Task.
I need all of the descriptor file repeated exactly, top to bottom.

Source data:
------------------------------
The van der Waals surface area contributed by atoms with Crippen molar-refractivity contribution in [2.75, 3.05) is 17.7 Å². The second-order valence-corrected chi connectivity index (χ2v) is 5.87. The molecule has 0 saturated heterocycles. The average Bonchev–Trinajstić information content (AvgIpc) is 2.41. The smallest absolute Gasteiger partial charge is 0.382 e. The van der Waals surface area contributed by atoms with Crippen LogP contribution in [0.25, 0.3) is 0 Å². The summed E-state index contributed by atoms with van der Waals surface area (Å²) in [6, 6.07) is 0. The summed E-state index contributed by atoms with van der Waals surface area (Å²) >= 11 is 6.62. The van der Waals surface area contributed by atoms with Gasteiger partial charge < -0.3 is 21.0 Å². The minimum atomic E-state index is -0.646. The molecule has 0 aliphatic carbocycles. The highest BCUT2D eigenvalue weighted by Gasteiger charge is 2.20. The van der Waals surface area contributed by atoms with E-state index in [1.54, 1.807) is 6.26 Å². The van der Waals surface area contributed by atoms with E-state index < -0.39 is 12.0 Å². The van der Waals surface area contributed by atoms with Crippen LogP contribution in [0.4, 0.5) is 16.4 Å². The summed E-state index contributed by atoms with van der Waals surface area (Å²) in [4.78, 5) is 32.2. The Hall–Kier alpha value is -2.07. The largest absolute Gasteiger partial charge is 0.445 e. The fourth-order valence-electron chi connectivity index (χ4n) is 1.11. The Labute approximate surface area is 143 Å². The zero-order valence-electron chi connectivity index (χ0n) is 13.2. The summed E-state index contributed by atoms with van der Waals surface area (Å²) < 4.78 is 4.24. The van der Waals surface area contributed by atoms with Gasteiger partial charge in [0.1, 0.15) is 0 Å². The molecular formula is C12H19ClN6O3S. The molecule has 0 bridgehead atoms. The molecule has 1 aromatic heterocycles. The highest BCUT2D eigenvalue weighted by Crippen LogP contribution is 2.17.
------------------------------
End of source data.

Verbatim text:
The van der Waals surface area contributed by atoms with Crippen molar-refractivity contribution in [2.75, 3.05) is 17.7 Å². The second-order valence-corrected chi connectivity index (χ2v) is 5.87. The molecule has 0 saturated heterocycles. The average Bonchev–Trinajstić information content (AvgIpc) is 2.41. The smallest absolute Gasteiger partial charge is 0.382 e. The van der Waals surface area contributed by atoms with Crippen LogP contribution in [0.25, 0.3) is 0 Å². The summed E-state index contributed by atoms with van der Waals surface area (Å²) in [6, 6.07) is 0. The summed E-state index contributed by atoms with van der Waals surface area (Å²) >= 11 is 6.62. The van der Waals surface area contributed by atoms with Gasteiger partial charge < -0.3 is 21.0 Å². The minimum atomic E-state index is -0.646. The molecule has 0 aliphatic carbocycles. The highest BCUT2D eigenvalue weighted by Gasteiger charge is 2.20. The van der Waals surface area contributed by atoms with E-state index in [1.54, 1.807) is 6.26 Å². The van der Waals surface area contributed by atoms with E-state index < -0.39 is 12.0 Å². The van der Waals surface area contributed by atoms with Crippen LogP contribution in [0.4, 0.5) is 16.4 Å². The summed E-state index contributed by atoms with van der Waals surface area (Å²) in [4.78, 5) is 32.2. The Hall–Kier alpha value is -2.07. The largest absolute Gasteiger partial charge is 0.445 e. The fourth-order valence-electron chi connectivity index (χ4n) is 1.11. The Labute approximate surface area is 143 Å². The zero-order valence-electron chi connectivity index (χ0n) is 13.2. The summed E-state index contributed by atoms with van der Waals surface area (Å²) < 4.78 is 4.24. The van der Waals surface area contributed by atoms with Gasteiger partial charge in [0.1, 0.15) is 0 Å². The molecular formula is C12H19ClN6O3S. The molecule has 0 bridgehead atoms. The molecule has 1 aromatic heterocycles. The highest BCUT2D eigenvalue weighted by Crippen LogP contribution is 2.17.